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By Nisha Maxwell

Editor's Note: It's been pointed out that subject of the portraits discussed in this review are not Sam Messer, the creator of the works, but the author Jonathan Safran Foer. We apologize for mistake.

Sam Messer’s show “Hanging Correspondence” at The Nielsen Gallery deals with communication as a means of falsely experiencing reality.

The works are expressionist, exhibiting detail contrast as its key device, but surprising with delicious spurts of color. Each piece is a self-portrait, with the artist’s face in varying degrees of concentration, performing some type of activity - writing being the most frequent. Words and thought bubbles cloud the details of Messer’s face in many of the exhibition’s works, hiding him from the viewer. Some thought bubbles are blacked out and some fill the whole frame. When Messer’s drawing, his face is typically visible, but when he is performing domestic tasks, his face blends into the background. When he sits still, or closes his eyes, he is almost entirely obscured.

Five pieces in the show are duplicates of an image of Messer asleep. The first is basic charcoal, with an unreadable paragraph above his head. The second is a horrific charcoal piece with his eyes blacked out and a grotesque shape next to him - whether intestine section or slug is unclear. The third, a collaged version portrays him in front of a color photo of fish and another dark black & white photo of fish. Obscuring his body in this work are blue prints and crossed out words and the background is made up of stacks of black book with shocks of color. Messer’s beard has become a yellow and blue gag and his shirt is entirely usurped by scrawled text. We almost lose his image, but by the time we get to the last work, he is essentially lost in a smudged, two dimensional charcoal world, the only detail coming forward being a bizarre growth that protrudes from his mouth made of many collaged hands. Each work seems like a dream and most like nightmares. The title of all the sleeping pieces, Its always possible to wake someone from sleep, but no amount of noise will wake someone who is pretending to sleep, (2009), reverberates back through all of the pieces and evokes a hopeless, dispassionate feeling about everyday activities. The portraits are cold and lack enthusiasm for anything: Messer could be doing anything and his expression would not change.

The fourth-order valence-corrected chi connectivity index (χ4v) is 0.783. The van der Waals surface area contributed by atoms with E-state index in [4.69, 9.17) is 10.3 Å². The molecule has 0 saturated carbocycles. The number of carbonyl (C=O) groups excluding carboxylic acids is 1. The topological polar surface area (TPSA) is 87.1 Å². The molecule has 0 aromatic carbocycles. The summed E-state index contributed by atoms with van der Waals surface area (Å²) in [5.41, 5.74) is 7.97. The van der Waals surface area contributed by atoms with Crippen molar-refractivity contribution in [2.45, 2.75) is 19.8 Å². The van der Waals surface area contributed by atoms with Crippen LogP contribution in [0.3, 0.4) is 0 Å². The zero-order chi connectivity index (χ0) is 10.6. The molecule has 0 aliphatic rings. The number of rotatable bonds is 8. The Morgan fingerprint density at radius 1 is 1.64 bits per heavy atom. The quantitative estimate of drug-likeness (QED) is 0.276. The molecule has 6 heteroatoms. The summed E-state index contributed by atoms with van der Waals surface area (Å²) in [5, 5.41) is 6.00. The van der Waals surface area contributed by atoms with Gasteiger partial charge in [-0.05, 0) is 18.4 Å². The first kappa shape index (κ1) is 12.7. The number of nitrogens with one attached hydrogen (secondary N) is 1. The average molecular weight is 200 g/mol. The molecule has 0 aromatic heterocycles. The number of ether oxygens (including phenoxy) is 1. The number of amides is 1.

The idea of humans obscured by reality and their attempts to communicate explains the title of the show, “Hanging Correspondence.” The noise referred to in the title of the sleeping portraits is the communication of reality and the pretence of sleep. A lack of direct experience leaves the viewer in a limbo of a communication simulacra that our culture has chosen instead of direct experience. The message is: you cannot stop us from mediating our experience through communications - in this age of intense live time communication, in the wake of Twitter, mobile devices and RSS feeds. We read everything we learn about the world on our screen. We read about what has happened, what will and what should. We watch videos for humor, chat for contact and post for ego stroking. Our experience has become digitized.

Messer has hit on an important issue with experiencing the world through a computer screen. Our direct experience of reality is eliminated – we dream the world. Computers put us into a waking life state. Dreams form based on our contextual programming and subconscious desires. Our experience forms on the net in a parallel way. We only experience what we click on. Similar to dreams, our experience of reality is dictated by our subconscious. Messer poses the question of whether we can be woken, an invaluable contribution to our culture’s self awareness.

Nielsen Gallery

"Sam Messer, Hanging Correspondence" is on view through 6 June 2009 at Nielsen Gallery.

All images are courtesy of the artist and Nielsen Gallery.

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